Voice/Vision Holocaust Survivor Oral History Archive

Emerich Grinbaum - October 3, 2000 & January 8, 2001

Lagerführer Busch


Yeah. Busch is a German name though.

Yeah. I know.

A small guy, he was a--I don't know his rank. I don't know his rank. And he came and he changed the whole environment. Most of the Kapos, whether he did or somebody else, most of the Kapos they were sent to another place, I don't know. We had different Kapos also, but they were milder, milder. Even those who stayed there, they were behaving more correctly.

Busch was just in charge of Allach.

Yes. Only, everything in Allach.

Not at Dachau. Okay.

That was, I don't know, thousand people. It was a small enough camp. And he changed the environment, you know. That was approximately end of November or beginning of December, which is the, the winter came and it was terrible, you know. We were not clothing and didn't have enough food. The food was deteriorating already. And--but people were dying, especially those who were going out to this Kommando, a lot of people died. Well we were good. We--you know, we were still working in the kitchen. And the Zählappells they were very short, usually the Zählappells lasted several hours. This guy, in ten minutes did the whole thing up there. He wasn't cruel, he didn't do anything, just counted, bye. It happened unheard thing during this Busch administration. I quote and unquote. We had, sometimes it was very cold, he did the Zählappell in the barracks--which was unheard--in the barracks. He counted, we stayed in the line in barracks, he counted us, he went to the next barrack.

Why do you suppose this...

I don't know, I don't know, you know. And everybody here, he was some kind of, you know--I'm looking, I'm going ahead, I'll tell you, the Jewish uh, service it was very, very later on they were very thankful to him. So that was Busch. That's his name. Simple guy. I don't know, he--so, and he changed the whole environment. We had a lot of uh, uh, he changed uh, they--he in...installed weekly disinfection because the, the lo...lice, lices, everybody, we had plenty of lice. The Germans were afraid because of the typh...uh, typhus. But before that was not taken seriously. This guy took seriously the whole thing. And every Sunday we had to take off everything you know, we were you know, and for half a day until they disinfected. So they still uh, lice remained, but not as, it, it, it was much better, because the lice we have all lice in, in uh, uh, lice and scratching and all that stuff. But it improved. So the whole situation end of November--beginning December changed for the better. I mean--he couldn't do much, but he was much huma, humane than, than I'm telling you, I have to be, be very, very honest uh, uh, to tell him. So, so...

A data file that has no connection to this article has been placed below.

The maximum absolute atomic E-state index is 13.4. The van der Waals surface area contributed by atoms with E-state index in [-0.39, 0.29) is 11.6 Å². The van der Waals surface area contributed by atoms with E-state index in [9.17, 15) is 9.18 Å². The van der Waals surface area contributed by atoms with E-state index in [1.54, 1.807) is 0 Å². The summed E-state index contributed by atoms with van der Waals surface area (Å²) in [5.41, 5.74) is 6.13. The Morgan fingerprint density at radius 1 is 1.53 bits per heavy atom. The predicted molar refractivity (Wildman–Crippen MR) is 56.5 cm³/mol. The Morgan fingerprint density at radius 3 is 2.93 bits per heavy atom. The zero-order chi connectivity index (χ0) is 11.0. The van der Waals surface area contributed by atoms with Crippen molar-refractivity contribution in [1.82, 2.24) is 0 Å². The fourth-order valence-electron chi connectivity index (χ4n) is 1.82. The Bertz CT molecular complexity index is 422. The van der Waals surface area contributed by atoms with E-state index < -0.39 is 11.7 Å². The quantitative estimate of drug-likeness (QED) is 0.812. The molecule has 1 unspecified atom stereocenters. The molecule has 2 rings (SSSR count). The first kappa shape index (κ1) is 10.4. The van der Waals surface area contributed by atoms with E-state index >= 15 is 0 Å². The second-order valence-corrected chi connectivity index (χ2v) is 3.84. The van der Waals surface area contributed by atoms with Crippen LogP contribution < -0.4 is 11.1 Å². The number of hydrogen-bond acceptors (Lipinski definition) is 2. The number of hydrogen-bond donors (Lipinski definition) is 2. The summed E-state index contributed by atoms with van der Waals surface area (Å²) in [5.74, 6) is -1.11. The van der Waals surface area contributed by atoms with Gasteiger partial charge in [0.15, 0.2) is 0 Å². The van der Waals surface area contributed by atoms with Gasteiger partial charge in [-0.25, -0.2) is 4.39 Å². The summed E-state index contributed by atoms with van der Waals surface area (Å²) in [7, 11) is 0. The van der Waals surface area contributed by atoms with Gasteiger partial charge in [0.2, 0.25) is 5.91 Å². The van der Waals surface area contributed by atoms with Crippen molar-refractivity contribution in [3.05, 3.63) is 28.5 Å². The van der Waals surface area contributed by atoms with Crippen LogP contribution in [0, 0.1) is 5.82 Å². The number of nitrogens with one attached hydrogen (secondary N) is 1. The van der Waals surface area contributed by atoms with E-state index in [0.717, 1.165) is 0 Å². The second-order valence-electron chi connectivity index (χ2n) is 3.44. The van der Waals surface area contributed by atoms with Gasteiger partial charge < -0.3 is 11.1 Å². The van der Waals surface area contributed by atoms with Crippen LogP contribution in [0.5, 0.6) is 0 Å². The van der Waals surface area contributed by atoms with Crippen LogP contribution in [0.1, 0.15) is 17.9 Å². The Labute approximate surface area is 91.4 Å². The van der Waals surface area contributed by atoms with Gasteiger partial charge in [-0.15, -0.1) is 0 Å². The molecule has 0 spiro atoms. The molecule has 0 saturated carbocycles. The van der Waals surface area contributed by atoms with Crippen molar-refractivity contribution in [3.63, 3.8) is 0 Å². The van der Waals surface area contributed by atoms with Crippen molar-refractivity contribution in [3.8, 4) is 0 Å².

Let me stop you for a second. W...w...during the recent campaign, the presidential campaign, when you hear the name Bush does that...

Always association. Always, Bush, Bush. Uh, that was a very, very nice guy, a very nice guy. We didn't see he beating up during the Zählappell. You didn't see any, any--he was very, very, hm, very correct, very correct. So that lasted until February and then I don't know what happened. They kicked us out from the kitchen. So then we went to work in certain other places, but we didn't go back to that uh, other uh, other uh, big uh, Kommandos.

Kommando. You're still in Allach though.

Everything is in Allach. And then they were coming every month or twice a month, they were uh, they were, some people they were uh, uh, uh, shifted uh, uh, to other camps. Uh, Kaufering and Mühldorf. But some people wanted to go because the food was so bad he...already here. Uh, the work, we didn't work too much because there was not much work. Beginning of February--March, everyday bombing, everyday bombing, you know uh, of the, of the whole thing. So, even--I, I remember, we were working in the rail, rail station uh, to do something, repairing uh, the rails and all that stuff. But as the, as the uh, alarm came, so we had to just to lie down. The SS escaped to the b...bunkers. They left us alone. We could escape, but nowhere to escape there.

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